So how is the Korean beauty industry seemingly light years ahead of us in the first place? One explanation is they’ve just been doing it longer. “The philosophical and cultural underpinnings have been in place for centuries, long before it was ever commercialized, and Koreans valuing their skin is not a new phenomenon” Chao explains.
There is also an inadvertent appeal to a Western audience that is becoming more interested in natural ingredients. Most recently, K-Beauty has had snail mucin fever, using slime collected from garden snails crawling around on a mesh net in a dark, humid room. Once beautifully packaged in a glossy jar, it’s easier to overlook the ick factor and aspire to dermatologists’ claims that it encourages effervescent, aging-resistant skin. One cosmetic surgeon, Matthew Schulman, offers an “Escarglow” facial for a cool $375.
Over the course of several hundred years, Korean skin care innovation has had no shortage of unusual ingredients, including everything from ground mung beans to silkworm cocoons and camellia oil. “By virtue of them coming from very traditional or ancient formulas, there are a lot of natural ingredients because that was what was readily available, on top of hundreds of years of figuring out what ingredients actually work,” Chao adds.
One cosmetic surgeon, Matthew Schulman, offers an “Escarglow” facial for a cool $375.
Another explanation is the East Asian beauty standard is extremely focused on skin’s mortal enemy: the sun. Comparatively, we are only just getting to grips with the long-term damage sun exposure does and the concept of religiously using SPF in our daily skin care routines, as opposed to only slathering it on during vacations. But in Korea especially, sun protection is a serious business. In addition to some of the most cutting-edge sun protective skin care in the world, it’s not unusual for Korean women to use UV masks to shield the face, as well as visors, parasols, and even gloves.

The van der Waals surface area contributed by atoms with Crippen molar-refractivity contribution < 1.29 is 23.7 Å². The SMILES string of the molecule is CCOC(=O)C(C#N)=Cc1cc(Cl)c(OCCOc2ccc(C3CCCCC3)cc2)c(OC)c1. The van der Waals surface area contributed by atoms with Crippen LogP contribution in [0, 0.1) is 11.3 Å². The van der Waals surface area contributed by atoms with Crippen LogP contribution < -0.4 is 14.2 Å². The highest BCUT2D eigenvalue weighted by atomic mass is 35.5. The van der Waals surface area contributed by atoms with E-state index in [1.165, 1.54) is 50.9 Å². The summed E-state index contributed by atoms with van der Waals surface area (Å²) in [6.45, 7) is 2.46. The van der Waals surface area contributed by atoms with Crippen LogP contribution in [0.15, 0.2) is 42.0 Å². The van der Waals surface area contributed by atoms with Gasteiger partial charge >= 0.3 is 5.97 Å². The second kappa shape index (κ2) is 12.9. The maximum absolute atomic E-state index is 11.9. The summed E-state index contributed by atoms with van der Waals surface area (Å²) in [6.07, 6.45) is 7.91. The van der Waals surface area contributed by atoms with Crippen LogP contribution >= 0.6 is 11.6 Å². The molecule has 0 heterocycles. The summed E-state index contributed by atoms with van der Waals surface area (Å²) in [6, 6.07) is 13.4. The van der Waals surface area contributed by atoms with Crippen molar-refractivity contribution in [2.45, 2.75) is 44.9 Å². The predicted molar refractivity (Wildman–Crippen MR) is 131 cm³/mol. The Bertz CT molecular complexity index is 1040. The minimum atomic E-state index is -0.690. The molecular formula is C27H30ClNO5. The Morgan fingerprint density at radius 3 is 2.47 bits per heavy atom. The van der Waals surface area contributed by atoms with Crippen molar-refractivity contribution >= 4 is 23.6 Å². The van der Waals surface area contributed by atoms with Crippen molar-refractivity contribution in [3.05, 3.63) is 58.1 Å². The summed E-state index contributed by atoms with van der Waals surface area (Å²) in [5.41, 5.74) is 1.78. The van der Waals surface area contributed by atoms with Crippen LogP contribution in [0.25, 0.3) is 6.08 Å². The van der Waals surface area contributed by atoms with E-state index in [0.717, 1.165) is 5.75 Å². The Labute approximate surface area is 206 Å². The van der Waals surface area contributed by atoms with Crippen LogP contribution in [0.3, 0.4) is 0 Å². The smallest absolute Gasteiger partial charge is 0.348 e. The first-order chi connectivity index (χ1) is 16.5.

There is, clearly, more at play than a national fear of the health risks of ultraviolet rays, with the pursuit of lighter skin something that seems to plague just about every ethnic-minority diaspora, and is certainly not confined to Korea. East Asia’s love affair with porcelain skin is well-documented. There is an implicit belief that fair skin confers nobility, as opposed to a life lived laboring outside in the sun, and that has proven hard to shake.
In neighboring Southeast Asian countries, such as Indonesia, Malaysia, and the Philippines, over-the-counter topical treatments contain powerful retinoids and potentially dangerous chemicals, such as hydroquinone, to blast skin pigment. There are also pills, nasal sprays, and injections containing mega-doses of glutathione, an antioxidant meant to inhibit melanin, available with minimum fuss and lax regulations.
“There is a sense that K-Beauty is being cannibalized.”
Alicia Yoon, the aesthetician behind Korean brand Peach & Lily, cites the influence of the Chosŏn dynasty and Korean Confucianism that endures today: “Confucian values shaped Korean beauty ideals, and inner beauty and modesty became a virtue in comparison to showier makeup. To achieve the most beautiful, unadorned look, healthy skin became a priority.”
As Chao points out, the Korean standard is particularly strict: “In the West, the goal is pretty simple: no deep lines and no obvious breakouts. But in Korea there is a very specific range of skin tones and textures; so you have to be super fair with no spots, not even freckles, the texture is firm and hydrated with a specific glow.”
Chao explains that “Culturally, the pressure to fit into that standard is a lot higher than what you experience in the States. Your family is not going to be shy about pointing out all the ways you don’t fit in. I wouldn’t want to live in that environment full time, but we’re fortunate in the West that we can enjoy the products without the pressure.”